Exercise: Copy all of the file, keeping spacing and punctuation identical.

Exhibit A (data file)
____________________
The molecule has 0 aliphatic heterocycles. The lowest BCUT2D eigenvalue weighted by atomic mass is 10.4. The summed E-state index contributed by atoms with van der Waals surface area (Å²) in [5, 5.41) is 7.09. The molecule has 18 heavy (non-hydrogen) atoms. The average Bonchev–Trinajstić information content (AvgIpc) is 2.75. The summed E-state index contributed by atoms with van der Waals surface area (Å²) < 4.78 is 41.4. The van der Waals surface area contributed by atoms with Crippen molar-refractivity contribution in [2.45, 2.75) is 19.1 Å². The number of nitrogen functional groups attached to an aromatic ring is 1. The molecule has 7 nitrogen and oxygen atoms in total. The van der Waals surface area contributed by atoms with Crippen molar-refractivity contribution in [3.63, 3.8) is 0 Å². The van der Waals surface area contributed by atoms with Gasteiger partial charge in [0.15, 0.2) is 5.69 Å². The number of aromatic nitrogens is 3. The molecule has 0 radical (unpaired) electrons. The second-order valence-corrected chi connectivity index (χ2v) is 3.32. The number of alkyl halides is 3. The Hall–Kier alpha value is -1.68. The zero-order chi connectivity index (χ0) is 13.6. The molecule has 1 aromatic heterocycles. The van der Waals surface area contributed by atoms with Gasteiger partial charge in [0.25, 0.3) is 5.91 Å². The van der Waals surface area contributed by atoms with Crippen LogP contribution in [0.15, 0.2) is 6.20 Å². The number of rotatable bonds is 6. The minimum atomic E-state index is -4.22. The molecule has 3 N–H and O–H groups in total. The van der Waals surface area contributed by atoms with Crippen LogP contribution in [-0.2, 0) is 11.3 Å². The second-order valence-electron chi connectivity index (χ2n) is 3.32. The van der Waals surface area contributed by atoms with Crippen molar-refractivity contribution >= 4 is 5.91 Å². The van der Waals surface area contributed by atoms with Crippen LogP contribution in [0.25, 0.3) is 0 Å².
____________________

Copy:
The molecule has 0 aliphatic heterocycles. The lowest BCUT2D eigenvalue weighted by atomic mass is 10.4. The summed E-state index contributed by atoms with van der Waals surface area (Å²) in [5, 5.41) is 7.09. The molecule has 18 heavy (non-hydrogen) atoms. The average Bonchev–Trinajstić information content (AvgIpc) is 2.75. The summed E-state index contributed by atoms with van der Waals surface area (Å²) < 4.78 is 41.4. The van der Waals surface area contributed by atoms with Crippen molar-refractivity contribution in [2.45, 2.75) is 19.1 Å². The number of nitrogen functional groups attached to an aromatic ring is 1. The molecule has 7 nitrogen and oxygen atoms in total. The van der Waals surface area contributed by atoms with Crippen molar-refractivity contribution in [3.63, 3.8) is 0 Å². The van der Waals surface area contributed by atoms with Gasteiger partial charge in [0.15, 0.2) is 5.69 Å². The number of aromatic nitrogens is 3. The molecule has 0 radical (unpaired) electrons. The second-order valence-corrected chi connectivity index (χ2v) is 3.32. The number of alkyl halides is 3. The Hall–Kier alpha value is -1.68. The zero-order chi connectivity index (χ0) is 13.6. The molecule has 1 aromatic heterocycles. The van der Waals surface area contributed by atoms with Gasteiger partial charge in [0.25, 0.3) is 5.91 Å². The van der Waals surface area contributed by atoms with Crippen LogP contribution in [0.15, 0.2) is 6.20 Å². The number of rotatable bonds is 6. The minimum atomic E-state index is -4.22. The molecule has 3 N–H and O–H groups in total. The van der Waals surface area contributed by atoms with Crippen LogP contribution in [-0.2, 0) is 11.3 Å². The second-order valence-electron chi connectivity index (χ2n) is 3.32. The van der Waals surface area contributed by atoms with Crippen molar-refractivity contribution >= 4 is 5.91 Å². The van der Waals surface area contributed by atoms with Crippen LogP contribution in [0.25, 0.3) is 0 Å².